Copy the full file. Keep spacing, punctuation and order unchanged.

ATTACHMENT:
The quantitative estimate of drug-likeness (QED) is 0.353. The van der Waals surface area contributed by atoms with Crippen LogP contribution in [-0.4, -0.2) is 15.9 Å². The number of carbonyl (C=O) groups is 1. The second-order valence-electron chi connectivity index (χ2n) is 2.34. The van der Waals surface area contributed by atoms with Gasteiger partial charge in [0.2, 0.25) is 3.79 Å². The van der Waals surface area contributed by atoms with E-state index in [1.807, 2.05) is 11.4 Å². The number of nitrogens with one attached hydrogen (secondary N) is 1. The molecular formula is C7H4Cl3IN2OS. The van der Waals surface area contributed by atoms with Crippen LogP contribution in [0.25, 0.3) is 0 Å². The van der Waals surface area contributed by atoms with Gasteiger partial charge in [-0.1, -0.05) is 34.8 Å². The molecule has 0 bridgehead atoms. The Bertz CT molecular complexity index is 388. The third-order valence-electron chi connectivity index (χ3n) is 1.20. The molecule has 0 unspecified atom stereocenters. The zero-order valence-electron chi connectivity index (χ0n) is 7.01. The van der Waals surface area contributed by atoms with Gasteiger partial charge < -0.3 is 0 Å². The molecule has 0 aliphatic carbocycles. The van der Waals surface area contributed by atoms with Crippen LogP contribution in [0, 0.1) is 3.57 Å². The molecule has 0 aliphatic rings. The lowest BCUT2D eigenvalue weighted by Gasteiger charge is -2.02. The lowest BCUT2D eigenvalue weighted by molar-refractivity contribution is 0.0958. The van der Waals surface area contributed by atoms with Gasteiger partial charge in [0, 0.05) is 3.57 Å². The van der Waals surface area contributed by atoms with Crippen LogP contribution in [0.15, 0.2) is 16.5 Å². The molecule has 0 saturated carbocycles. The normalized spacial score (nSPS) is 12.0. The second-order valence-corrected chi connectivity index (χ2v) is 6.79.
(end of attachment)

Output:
The quantitative estimate of drug-likeness (QED) is 0.353. The van der Waals surface area contributed by atoms with Crippen LogP contribution in [-0.4, -0.2) is 15.9 Å². The number of carbonyl (C=O) groups is 1. The second-order valence-electron chi connectivity index (χ2n) is 2.34. The van der Waals surface area contributed by atoms with Gasteiger partial charge in [0.2, 0.25) is 3.79 Å². The van der Waals surface area contributed by atoms with E-state index in [1.807, 2.05) is 11.4 Å². The number of nitrogens with one attached hydrogen (secondary N) is 1. The molecular formula is C7H4Cl3IN2OS. The van der Waals surface area contributed by atoms with Crippen LogP contribution in [0.25, 0.3) is 0 Å². The van der Waals surface area contributed by atoms with Gasteiger partial charge in [-0.1, -0.05) is 34.8 Å². The molecule has 0 bridgehead atoms. The Bertz CT molecular complexity index is 388. The third-order valence-electron chi connectivity index (χ3n) is 1.20. The molecule has 0 unspecified atom stereocenters. The zero-order valence-electron chi connectivity index (χ0n) is 7.01. The van der Waals surface area contributed by atoms with Gasteiger partial charge < -0.3 is 0 Å². The molecule has 0 aliphatic carbocycles. The van der Waals surface area contributed by atoms with Crippen LogP contribution in [0, 0.1) is 3.57 Å². The molecule has 0 aliphatic rings. The lowest BCUT2D eigenvalue weighted by Gasteiger charge is -2.02. The lowest BCUT2D eigenvalue weighted by molar-refractivity contribution is 0.0958. The van der Waals surface area contributed by atoms with Gasteiger partial charge in [0, 0.05) is 3.57 Å². The van der Waals surface area contributed by atoms with Crippen LogP contribution in [0.15, 0.2) is 16.5 Å². The molecule has 0 saturated carbocycles. The normalized spacial score (nSPS) is 12.0. The second-order valence-corrected chi connectivity index (χ2v) is 6.79.